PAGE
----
Many people want to serve others’ needs, but not everyone has the ready means to enact change. Out of people’s altruistic desires came organizations that provide the structure for them to help in meaningful ways. There are many methods of doing good. For-profit companies donate according to a buy-one, donate-one model, companies volunteer together, the public can donate to a charity, and individuals can start a private foundation. The latter two categories are referred to as public charities and private foundations. These are commonly confused, though, so make sure you have it right by reading our guide to public charities vs. private foundations.
How They Receive Support
A hallmark difference lies in how private foundations and public charities receive resources.
Public Charities’ Support
Public charities solicit broad public support to fund and supply their work. In fact, they must do this. After a public charity’s first five years, they must show they passed a public support test. The proportion of public support isn’t universal; in general, charities must receive one-third of their total financial support via public donation and not more than one-third of their support from investment interest or gains. With the Facts and Circumstances Test, the organization must show at least ten percent of their income comes from public money. This test is not the primary tool to determine 501(c)(3) eligibility, but some organizations retain their status under this test.
Private Foundations’ Support
Private foundations receive money through a very different mechanism. They do not ask for any public support. Instead, an individual or small group establishes a foundation with their own funds and investments. Naturally, if you aren’t one of a couple of people setting up a foundation, you’re not likely to donate.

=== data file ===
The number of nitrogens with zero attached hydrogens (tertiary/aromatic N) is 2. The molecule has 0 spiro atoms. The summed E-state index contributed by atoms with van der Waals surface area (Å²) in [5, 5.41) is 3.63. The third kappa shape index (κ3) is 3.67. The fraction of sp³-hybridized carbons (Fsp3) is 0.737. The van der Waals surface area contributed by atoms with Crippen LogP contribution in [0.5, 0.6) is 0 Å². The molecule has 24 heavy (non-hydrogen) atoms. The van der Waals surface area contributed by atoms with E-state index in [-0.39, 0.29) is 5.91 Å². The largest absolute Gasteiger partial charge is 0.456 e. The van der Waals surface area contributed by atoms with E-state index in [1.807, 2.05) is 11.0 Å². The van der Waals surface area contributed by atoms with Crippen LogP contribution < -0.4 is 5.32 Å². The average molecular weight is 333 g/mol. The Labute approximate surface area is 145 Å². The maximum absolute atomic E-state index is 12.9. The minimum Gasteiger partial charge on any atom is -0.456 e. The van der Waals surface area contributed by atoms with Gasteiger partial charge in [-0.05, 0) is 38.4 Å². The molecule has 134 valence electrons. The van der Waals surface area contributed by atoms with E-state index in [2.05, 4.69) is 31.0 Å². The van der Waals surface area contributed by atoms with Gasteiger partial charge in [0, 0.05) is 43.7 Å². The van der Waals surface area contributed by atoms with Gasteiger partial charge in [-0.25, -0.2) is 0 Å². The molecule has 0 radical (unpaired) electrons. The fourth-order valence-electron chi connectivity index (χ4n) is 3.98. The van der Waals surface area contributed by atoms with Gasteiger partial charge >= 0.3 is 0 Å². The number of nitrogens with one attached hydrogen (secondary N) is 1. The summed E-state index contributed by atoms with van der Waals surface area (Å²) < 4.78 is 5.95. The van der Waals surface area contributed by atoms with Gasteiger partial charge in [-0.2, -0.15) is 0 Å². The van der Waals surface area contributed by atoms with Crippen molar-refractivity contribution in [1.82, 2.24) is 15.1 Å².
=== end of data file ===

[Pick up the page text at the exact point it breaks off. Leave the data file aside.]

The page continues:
Meanwhile, private and public organizations also differ in how they put their resources to use.
Public Charities’ Work
Public charities create, fund, staff, and supply outward-facing programs that tangibly serve people. This allows charities to not only collect money and other resources in one central organization, but also turn those resources directly into programs. This allows them, the passionate experts in their field of service, to build sensible programs that service certain populations well by paying attention to appropriate nuances.
Private Foundations’ Fund-Channeling
Private foundations lack these internal programs. A foundation’s approach is to gather resources and then divvy them out to charitable organizations (including public charities) that have existing counseling, conservation, shelter, or other programs that fulfill the foundation’s mission. Once you set up a foundation, one attractive facet is your high degree of control over your funds. Rather than giving to a charity that has their own preconceived plans and decision-making board, housing your money in a foundation gives you a voice to meet the needs you care about.
Nonoperating vs. Operating Foundations
That said, some foundations do enact their own programming. These are operating foundations, whereas nonoperating foundations fit the conventional definition of a foundation that only sends funds to other places. To classify as an operating foundation, these organizations must put a certain portion of their resources towards their programs each year, much like a public charity.
How Donor Taxes Work